Located in the central Sierra Nevada,Yosemite has textbook-perfect glacial features—granite domes, moraines, sheer rock walls, and hanging valleys—as well as clear streams, stunning waterfalls, and giant sequoia groves. The park's 747,956 acres are home to hundreds of wildlife species and over 1,570 vascular plant taxa. Nearly 95 percent of the park is designated wilderness.
Yosemite was designated a World Heritage Site in 1984. Two wild & scenic rivers, the Tuolumne and Merced rivers, begin in the park and flow west to California's Central Valley.
The park supports more than 400 species of vertebrates including fish, amphibians, reptiles, birds, and mammals. The high diversity of species is the result of varied habitats across a range of elevations from 1,800 feet to over 13,000 feet. The park’s rich habitats range from dense foothill shrublands to conifer forests to high, rocky alpine terrain where only the hardiest plants can grow.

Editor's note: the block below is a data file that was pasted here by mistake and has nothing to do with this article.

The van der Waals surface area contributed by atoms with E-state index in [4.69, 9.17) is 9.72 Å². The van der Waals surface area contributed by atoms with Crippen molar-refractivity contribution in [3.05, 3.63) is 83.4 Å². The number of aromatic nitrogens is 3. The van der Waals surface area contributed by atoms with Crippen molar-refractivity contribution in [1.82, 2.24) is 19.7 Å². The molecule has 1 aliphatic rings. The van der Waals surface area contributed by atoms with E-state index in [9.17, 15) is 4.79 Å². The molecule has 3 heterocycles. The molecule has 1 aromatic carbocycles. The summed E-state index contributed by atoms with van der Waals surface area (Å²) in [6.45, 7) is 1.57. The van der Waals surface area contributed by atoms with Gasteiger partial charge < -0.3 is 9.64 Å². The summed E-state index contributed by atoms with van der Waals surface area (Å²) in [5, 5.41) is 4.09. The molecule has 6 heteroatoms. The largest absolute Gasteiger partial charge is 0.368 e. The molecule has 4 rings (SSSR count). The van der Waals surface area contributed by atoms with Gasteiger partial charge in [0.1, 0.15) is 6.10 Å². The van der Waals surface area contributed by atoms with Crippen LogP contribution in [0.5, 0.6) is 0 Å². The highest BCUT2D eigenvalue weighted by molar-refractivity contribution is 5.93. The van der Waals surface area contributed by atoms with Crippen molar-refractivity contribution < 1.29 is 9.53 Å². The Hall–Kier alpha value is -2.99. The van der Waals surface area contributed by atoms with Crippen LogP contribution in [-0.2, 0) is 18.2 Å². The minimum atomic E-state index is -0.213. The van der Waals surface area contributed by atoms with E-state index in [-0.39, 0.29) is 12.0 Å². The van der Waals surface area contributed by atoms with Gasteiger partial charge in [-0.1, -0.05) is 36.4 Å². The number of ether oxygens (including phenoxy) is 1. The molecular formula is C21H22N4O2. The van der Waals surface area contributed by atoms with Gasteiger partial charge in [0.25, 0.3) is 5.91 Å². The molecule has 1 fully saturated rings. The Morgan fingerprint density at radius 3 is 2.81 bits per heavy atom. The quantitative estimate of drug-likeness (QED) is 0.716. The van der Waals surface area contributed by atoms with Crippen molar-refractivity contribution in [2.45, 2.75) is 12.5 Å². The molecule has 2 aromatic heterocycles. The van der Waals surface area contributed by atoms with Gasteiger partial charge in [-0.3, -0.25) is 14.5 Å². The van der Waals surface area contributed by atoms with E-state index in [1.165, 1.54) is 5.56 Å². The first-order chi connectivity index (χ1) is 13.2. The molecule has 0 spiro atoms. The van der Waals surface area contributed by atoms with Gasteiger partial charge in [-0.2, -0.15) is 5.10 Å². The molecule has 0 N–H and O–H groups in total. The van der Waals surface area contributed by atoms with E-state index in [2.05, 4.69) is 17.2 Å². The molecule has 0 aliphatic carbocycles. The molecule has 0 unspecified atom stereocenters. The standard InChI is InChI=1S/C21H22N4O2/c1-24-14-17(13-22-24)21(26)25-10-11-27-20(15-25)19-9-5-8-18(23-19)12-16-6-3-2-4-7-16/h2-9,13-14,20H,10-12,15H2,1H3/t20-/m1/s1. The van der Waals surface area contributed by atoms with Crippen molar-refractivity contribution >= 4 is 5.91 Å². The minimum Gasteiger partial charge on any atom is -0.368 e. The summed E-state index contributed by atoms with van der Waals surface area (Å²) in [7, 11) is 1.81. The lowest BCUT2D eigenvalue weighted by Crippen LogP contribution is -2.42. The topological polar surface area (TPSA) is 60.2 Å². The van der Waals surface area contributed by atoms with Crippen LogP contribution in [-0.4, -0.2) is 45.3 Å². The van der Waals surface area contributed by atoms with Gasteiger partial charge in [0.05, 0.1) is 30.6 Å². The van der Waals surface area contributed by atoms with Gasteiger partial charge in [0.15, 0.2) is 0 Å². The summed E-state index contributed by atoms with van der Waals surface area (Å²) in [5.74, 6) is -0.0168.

Biological Inventory Highlights
Resource inventories are extensive, point-in-time surveys of plants, animals,or abiotic resources such as water, soils,and geology. The Sierra Nevada Network conducted biological inventories to help parks fill in information gaps on special status species (rare or non-native) and other plants and animals for which there was limited recent information available.
Highlights for Yosemite:
- An orchid new to science, Yosemite bog-orchid, was discovered by U.S. Geological Survey botanists conducting rare plant surveys.
- Historic vertebrate survey sites from the early 1900s were re-visited by Museum of Vertebrate Zoology staff from the University of California-Berkeley. These scientists documented significant changes in distributions for numerous birds and small mammals.
Last updated: July 10, 2018